Senate passes IoT cybersecurity bill

The legislation mandates minimum security requirements on internet of things devices bought by the federal government.

IoT fuels next-gen law enforcement

The Senate yesterday by unanimous consent passed legislation to mandate certain security requirements for internet of things devices purchased by the federal government, moving forward legislation that had been stalled on Capitol Hill since 2017.

The Internet of Things Cybersecurity Improvement Act was passed by the House in September. Reps. Will Hurd (R-Texas) and Robin Kelly (D-Ill.) were the sponsors. The Senate passed the bill on Nov. 17 without amendments meaning the legislation can be sent to the president.

Sens. Mark Warner (D-Va.) and Cory Gardner (R-Colo.), co-chairs of the Senate Cybersecurity Caucus, have been backing versions of the legislation since 2017.

"While more and more products and even household appliances today have software functionality and internet connectivity, too few incorporate even basic safeguards and protections, posing a real risk to individual and national security," Warner said in a statement following the vote. "I urge the president to sign this bill into law without delay."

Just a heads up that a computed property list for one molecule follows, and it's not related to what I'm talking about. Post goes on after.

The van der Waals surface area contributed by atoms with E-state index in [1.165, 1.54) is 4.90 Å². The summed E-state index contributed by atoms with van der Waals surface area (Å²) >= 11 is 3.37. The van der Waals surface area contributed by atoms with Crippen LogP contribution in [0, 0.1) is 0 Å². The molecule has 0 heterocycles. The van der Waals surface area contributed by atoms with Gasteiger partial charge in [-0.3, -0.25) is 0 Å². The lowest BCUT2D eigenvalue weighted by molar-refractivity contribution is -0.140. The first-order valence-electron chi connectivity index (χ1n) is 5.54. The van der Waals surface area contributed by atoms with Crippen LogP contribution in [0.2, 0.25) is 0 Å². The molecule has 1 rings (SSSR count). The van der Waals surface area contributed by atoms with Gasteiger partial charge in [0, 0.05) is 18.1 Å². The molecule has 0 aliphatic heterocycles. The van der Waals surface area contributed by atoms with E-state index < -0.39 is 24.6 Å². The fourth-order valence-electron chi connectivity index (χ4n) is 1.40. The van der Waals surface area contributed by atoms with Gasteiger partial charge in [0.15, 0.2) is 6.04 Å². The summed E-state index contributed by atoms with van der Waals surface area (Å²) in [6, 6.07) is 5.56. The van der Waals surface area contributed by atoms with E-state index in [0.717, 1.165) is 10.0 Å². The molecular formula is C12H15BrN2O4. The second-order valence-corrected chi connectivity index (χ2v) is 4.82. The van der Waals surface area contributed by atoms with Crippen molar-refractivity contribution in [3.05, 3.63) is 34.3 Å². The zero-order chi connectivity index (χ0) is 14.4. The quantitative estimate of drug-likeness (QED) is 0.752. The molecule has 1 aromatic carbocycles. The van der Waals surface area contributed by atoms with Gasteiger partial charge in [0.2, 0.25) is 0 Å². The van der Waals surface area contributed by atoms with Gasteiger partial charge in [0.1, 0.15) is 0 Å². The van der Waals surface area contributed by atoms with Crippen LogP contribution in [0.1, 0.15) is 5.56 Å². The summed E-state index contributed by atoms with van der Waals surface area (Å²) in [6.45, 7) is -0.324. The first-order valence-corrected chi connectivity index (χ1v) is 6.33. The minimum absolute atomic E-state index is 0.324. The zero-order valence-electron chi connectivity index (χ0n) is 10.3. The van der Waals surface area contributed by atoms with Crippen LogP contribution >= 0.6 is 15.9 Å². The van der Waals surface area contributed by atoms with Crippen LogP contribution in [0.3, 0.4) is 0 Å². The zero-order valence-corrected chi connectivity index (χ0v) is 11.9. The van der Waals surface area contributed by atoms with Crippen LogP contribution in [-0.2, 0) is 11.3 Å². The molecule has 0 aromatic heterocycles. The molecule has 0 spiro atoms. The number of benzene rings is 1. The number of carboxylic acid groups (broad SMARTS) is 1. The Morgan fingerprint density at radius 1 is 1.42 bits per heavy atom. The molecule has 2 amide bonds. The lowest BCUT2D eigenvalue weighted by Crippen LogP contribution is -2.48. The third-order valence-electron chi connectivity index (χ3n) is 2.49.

Gardner added that "experts expect tens of billions of devices" to be operating on networks in the coming years.

"We need to make sure these devices are secure from malicious cyber-attacks as they continue to transform our society and add countless new entry points into our networks, particularly when they are integrated into the federal government's networks," Gardner said.

The legislation will likely be one of the last that Gardner ushers through the Senate having lost his Nov. 3 re-election to former Colorado governor John Hickenlooper (D).

If signed into law by the president, the bill will task the National Institute of Standards and Technology with issuing recommendations for secure development, identity management, patching and configuration management for IoT devices. The Office of Management and Budget would be required to issue guidelines to federal agencies that are consistent with NIST's recommendations.

NIST would also be directed to work with the Department of Homeland Security and outside experts to "publish guidelines on vulnerability disclosure and remediation for federal information systems," according to the senators' statement.